Western Michigan team last night at
Varsity Arena, 16-14, 12-15, 6-15,
With the loss, Michigan falls to
5-8 on the season, while Western
Michigan improves it record to 10-5.
The opening game was marred by
Wolverine unforced errors, as West-
ern Michigan cruised to a 10-0 lead.
The first seven points of the match
were given away by Michigan on
mishits and violations.
Yet, despite the numerous mental
errors, Michigan forged a well-bal-
anced comeback, taking the game,
16-14. Strong performances by first-
year hitter Hayley Lorenzen, senior
Carla Hunter, and junior Julia Strum
paced the Wolverines, who garnered
eight points in a row to combat
"Michigan played tough tonight,"
Western Michigan head coach Robert
Buck said. "We went ahead 10-0 and
they came back strong. The diff-
erence was their service errors and
service return errors. When they
stopped making them, they got right
back in it."
"Service errors, service errors,
service errors," moaned Michigan
coach Joyce Davis. "We outblocked
IN CHARACTERISTIC fash-
ion, Michigan suffered a mental
collapse in the third game as they
fell, 15-6. In addition to the
Wolverines' paltry .029 attack
percentage, Western's Kim Lee dom-
inated, thwarting almost every
Michigan threat. Lee's .579 attack
percentage was tops for the match.
Behind Hunter, Michigan opened
up a 10-5 lead in the fourth and
deciding game. But a resurgence led
by Bingham prevented Michigan
from adding to the lead. After an
exchange of points, a 13-7 Wol-
verine lead evaporated behind a cloud
of Zhang blocks as Western Mich-
igan cut the lead to one.
Michigan could only muster one
more point in the contest as another
surge by Bingham shut the door on
the Wolverines, 16-14.
Overall, however, the intensity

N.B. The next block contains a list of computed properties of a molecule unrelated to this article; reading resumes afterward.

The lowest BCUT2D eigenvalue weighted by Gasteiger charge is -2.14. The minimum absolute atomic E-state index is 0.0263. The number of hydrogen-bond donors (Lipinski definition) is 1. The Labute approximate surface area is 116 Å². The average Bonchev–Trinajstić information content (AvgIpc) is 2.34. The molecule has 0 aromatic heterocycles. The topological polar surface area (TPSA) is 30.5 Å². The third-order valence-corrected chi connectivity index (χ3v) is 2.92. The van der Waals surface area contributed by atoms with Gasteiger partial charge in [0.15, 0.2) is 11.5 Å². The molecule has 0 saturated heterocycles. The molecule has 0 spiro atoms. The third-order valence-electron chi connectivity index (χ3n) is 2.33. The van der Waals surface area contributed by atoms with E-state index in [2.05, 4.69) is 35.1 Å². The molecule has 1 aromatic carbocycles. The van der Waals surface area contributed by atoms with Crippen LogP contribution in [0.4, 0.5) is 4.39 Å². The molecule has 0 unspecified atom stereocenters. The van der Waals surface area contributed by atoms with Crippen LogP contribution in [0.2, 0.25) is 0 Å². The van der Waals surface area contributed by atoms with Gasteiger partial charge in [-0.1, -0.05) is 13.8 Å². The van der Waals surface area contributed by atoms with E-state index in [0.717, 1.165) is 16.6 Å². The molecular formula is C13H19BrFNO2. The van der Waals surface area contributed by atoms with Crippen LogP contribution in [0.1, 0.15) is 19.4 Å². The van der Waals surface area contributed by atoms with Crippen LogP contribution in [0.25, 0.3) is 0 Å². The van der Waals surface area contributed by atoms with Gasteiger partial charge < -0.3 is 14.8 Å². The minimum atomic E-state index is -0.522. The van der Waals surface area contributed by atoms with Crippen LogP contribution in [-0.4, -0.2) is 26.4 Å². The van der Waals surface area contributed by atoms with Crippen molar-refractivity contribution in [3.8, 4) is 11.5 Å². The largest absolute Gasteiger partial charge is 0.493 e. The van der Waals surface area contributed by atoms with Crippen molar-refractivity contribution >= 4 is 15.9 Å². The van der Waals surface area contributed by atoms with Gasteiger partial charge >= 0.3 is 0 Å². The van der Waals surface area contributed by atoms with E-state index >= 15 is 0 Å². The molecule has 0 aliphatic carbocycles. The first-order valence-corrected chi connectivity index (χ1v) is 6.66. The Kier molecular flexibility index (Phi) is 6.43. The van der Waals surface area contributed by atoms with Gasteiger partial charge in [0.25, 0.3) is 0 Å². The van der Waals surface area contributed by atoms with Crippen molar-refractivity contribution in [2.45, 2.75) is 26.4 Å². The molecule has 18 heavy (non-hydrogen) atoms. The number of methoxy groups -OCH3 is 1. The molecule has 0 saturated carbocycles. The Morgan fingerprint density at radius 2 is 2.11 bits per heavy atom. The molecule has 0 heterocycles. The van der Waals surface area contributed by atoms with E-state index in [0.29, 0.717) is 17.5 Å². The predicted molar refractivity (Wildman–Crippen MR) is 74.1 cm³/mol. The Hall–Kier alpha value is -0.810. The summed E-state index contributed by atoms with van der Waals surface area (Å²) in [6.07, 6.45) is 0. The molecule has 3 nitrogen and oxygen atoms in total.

level of the match was very high,
something the Wolverines have
lacked in their Big 10 matches.
"If Michigan could play with this
much spirit," Buck said, "they would
be in the middle of the Big 10."
By Adam Benson
and Richard Eisen
Daily Football Writers
Tight end Derrick Walker has
eight receptions this year, three of
which are touchdown receptions for
an average of one touchdown every
-Throwing passes: Red-shirt
frosh quarterback Elvis Grbac, who
has completed 57 of 87 passes this
season for 618 yards and 6 touch-
downs, is already chasing a few
Michigan single season records.
Grbac . If he continues at ths rate, he
will be near several of Jim Har-
baugh's passing records. Harbaugh
tossed 180 completions out of 227
attempts for 2729 yards and 18
touchdowns in his four years at
-Catching passes: Wide receiver
Greg McMurtry now has 1705 re-
ceiving yards, placing him third on
the Wolverines' all-time receivers
-Closing in on Woody:
Michigan coach Bo Schembechler is
now 11 wins behind his mentor,
former Ohio State coach Woody
Hayes, good for fourth on the all-
time winningest college football
coaches list. Hayes won 238 games,
Schembechler now has 227.
-Say cheese: ABC will broadcast
at least four of Michigan's last seven
games. Michigan's games with
Michigan State, Iowa, Indiana, and
Ohio State will all be televised by
ABC, but there is no word yet on
the television status of the Mich-
igan-Illinois game. If ABC doesn't
carry that contest, ESPN most likely
-It's good: After missing his
first collegiate extra point atterrpt
against Notre Dame, Michigan ple
kicker J.D. Carlson has consistently
split the uprights. His 33-yard field
goal against Wisconsin kept his
consecutive field goal streak alive at
7. Despite his short career as a Wol-
verine, Carlson is already tied for
tenth place on Michigan's all-tirime
fiek goal conversion list.
,Telltale game: The victor of the
last three M;chigan-Michigan State
gridiron contests has gone on to the
Rose Bowl. Ir. 1987 and 1989,:
Michigan went to the Rose Bowl*
after beating the Spartans the pre-
vious year. 'n 1988, Michigan State:
defeated USC in the Rose Bowl after
beating the Wolverines in the Big
them, the hitting was even, we had a
comparable number of kills. But the
biggest stat was service errors."
In the second game, Western
Michigan's Mei Zhang and Joanne
Bingham overcame some late mis-
takes with kills and blocks to hold
on to the 15-12 win.